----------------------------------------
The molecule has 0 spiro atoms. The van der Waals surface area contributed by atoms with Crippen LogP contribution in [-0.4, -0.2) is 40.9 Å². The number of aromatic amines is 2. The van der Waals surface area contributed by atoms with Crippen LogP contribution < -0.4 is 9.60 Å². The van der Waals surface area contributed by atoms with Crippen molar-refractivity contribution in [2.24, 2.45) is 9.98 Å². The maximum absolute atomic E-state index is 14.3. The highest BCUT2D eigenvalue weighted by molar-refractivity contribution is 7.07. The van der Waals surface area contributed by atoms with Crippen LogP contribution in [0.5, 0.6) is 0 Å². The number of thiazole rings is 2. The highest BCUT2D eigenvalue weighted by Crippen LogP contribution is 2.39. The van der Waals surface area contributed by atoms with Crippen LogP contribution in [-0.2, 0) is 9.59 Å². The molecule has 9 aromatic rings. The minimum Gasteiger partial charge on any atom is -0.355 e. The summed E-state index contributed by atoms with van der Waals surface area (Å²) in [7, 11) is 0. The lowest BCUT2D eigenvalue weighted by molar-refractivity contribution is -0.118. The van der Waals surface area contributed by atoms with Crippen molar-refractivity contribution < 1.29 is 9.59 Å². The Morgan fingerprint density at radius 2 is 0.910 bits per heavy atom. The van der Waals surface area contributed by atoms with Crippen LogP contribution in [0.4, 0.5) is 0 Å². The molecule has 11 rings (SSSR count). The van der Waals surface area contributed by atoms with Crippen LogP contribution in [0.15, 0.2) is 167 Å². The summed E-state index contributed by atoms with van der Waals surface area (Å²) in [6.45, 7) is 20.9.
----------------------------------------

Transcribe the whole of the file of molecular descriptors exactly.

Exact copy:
The molecule has 0 spiro atoms. The van der Waals surface area contributed by atoms with Crippen LogP contribution in [-0.4, -0.2) is 40.9 Å². The number of aromatic amines is 2. The van der Waals surface area contributed by atoms with Crippen LogP contribution < -0.4 is 9.60 Å². The van der Waals surface area contributed by atoms with Crippen molar-refractivity contribution in [2.24, 2.45) is 9.98 Å². The maximum absolute atomic E-state index is 14.3. The highest BCUT2D eigenvalue weighted by molar-refractivity contribution is 7.07. The van der Waals surface area contributed by atoms with Crippen LogP contribution in [0.5, 0.6) is 0 Å². The number of thiazole rings is 2. The highest BCUT2D eigenvalue weighted by Crippen LogP contribution is 2.39. The van der Waals surface area contributed by atoms with Crippen LogP contribution in [-0.2, 0) is 9.59 Å². The molecule has 9 aromatic rings. The minimum Gasteiger partial charge on any atom is -0.355 e. The summed E-state index contributed by atoms with van der Waals surface area (Å²) in [7, 11) is 0. The lowest BCUT2D eigenvalue weighted by molar-refractivity contribution is -0.118. The van der Waals surface area contributed by atoms with Crippen molar-refractivity contribution < 1.29 is 9.59 Å². The Morgan fingerprint density at radius 2 is 0.910 bits per heavy atom. The van der Waals surface area contributed by atoms with Crippen LogP contribution in [0.4, 0.5) is 0 Å². The molecule has 11 rings (SSSR count). The van der Waals surface area contributed by atoms with Crippen LogP contribution in [0.15, 0.2) is 167 Å². The summed E-state index contributed by atoms with van der Waals surface area (Å²) in [6.45, 7) is 20.9.